Olympus OM-D E-M10 review: the new E-M10 boasts all of the key features from the original OM-D at a more affordable price and in a smaller body. Angela Nicholson puts it to the test.
Olympus OM-D E-M10 Review: Features
The OM-D E-M10 is the third model in Olympus’s OM-D line-up of Micro Four Thirds compact system cameras, and it sits beneath the OM-D E-M5 (the original OM-D) and OM-D E-M1 as the ‘entry-level’ option.
However, it has many high-end features from the E-M5, as well as a few from the E-M1.
The 16.1-million-pixel LiveMOS sensor and 1,440,000-dot electronic viewfinder, for example, are the same as those found in the E-M5.
This means that unlike the range-topping E-M1, the Olympus OM-D E-M10 houses a sensor with an optical low-pass filter – while this reduces the risk of moiré patterning, it does mean it won’t resolve quite as much detail as one without.
However, the E-M10 does feature the TruPic VII processor of the E-M1 instead of the TruePic VI processor of the E-M5, which should be good news for image quality.
Thanks to the TruPic VII processor, sensitivity can be set in the range ISO 100-25600, and there’s maximum continuous shooting rate of 8fps – although focus and exposure are locked at the start.
In addition, shutter speed may be set in the range 1/4000-60sec (plus bulb) and Exposure Compensation can be adjusted to +/-5EV.
In comparison to the E-M5, key differences include a simplification of the optical stabilisation system, which is 3-axis rather than 5; no battery-grip compatibility; no accessory port in the hotshoe; and no weather-sealing.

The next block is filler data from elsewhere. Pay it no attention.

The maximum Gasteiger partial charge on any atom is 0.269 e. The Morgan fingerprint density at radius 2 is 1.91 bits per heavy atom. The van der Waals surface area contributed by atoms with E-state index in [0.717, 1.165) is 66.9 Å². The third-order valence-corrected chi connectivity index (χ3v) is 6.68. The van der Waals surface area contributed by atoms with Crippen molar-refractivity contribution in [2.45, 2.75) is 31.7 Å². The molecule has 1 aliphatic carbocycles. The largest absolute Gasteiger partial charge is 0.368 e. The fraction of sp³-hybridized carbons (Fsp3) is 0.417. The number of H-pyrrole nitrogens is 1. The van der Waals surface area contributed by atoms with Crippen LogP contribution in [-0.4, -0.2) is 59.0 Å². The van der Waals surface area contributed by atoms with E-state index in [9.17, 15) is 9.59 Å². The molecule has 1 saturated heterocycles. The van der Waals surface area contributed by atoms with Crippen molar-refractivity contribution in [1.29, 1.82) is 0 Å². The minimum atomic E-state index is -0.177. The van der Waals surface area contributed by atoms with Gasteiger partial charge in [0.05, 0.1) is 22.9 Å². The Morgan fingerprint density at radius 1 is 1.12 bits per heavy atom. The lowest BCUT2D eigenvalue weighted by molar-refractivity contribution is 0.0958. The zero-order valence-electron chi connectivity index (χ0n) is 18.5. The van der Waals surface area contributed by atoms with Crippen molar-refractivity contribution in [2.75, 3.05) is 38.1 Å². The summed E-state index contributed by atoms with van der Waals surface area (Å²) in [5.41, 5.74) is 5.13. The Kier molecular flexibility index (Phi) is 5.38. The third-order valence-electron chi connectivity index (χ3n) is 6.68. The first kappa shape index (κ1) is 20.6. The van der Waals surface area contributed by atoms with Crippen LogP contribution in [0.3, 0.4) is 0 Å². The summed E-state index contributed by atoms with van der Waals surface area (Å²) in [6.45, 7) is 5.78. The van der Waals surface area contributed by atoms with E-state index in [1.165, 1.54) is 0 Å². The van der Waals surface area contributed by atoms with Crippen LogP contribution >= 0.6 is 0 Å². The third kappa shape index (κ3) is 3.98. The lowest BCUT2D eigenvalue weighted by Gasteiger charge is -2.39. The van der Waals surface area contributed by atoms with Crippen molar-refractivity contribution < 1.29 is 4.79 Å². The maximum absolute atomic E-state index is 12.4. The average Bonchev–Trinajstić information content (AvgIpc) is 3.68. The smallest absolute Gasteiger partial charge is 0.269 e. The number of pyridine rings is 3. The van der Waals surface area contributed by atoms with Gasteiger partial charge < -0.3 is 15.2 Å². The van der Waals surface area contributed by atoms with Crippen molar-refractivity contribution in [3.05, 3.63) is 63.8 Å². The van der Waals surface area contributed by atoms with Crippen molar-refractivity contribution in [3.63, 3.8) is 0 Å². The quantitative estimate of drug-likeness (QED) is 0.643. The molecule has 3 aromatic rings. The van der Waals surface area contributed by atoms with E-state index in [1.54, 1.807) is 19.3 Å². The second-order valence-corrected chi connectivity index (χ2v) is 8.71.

However, unlike on the E-M5 and E-M1, there is a small pop-up flash, with a Guide Number of 5.8m at ISO100. This is useful for fill-in flash, or shooting in low-light conditions.
As mentioned above, there’s also a hotshoe for an external flash and other accessories.
The E-M10 also has Wi-Fi connectivity built-in, and is compatible with the updated Olympus Image Share app, which offers extensive control over camera settings – even allowing the exposure mode to be set to something other than the option indicated by the camera’s mode dial.
The app also enables a smartphone to be used as a wireless remote.
In our Olympus OM-D E-M10 review video we take a look at what this new camera has to offer and how well it performs.
Olympus OM-D E-M10 Review Video Transcript
Hi, I’m Angela Nicholson head of testing for Future’s photography portfolio and this is the Olympus OM-D E-M10.
Although it’s billed as the entry-level model for Olympus’s OM-D line-up of Micro Four Thirds compact system cameras, the E-M10 has many of the same features as the E-M5, the original OM-D and a few from the top-end E-M1.
The 16.1-million pixel LiveMOS sensor and 1.44-million-dot electronic viewfinder, for instance are the same as in the E-M5. However, the image processor is the TruPic VII engine of the E-M1.
Sensitivity can be set in the range ISO 100-25,600 and there’s a maximum continuous shooting rate of 8 frames per second – although focus and exposure are locked at the start.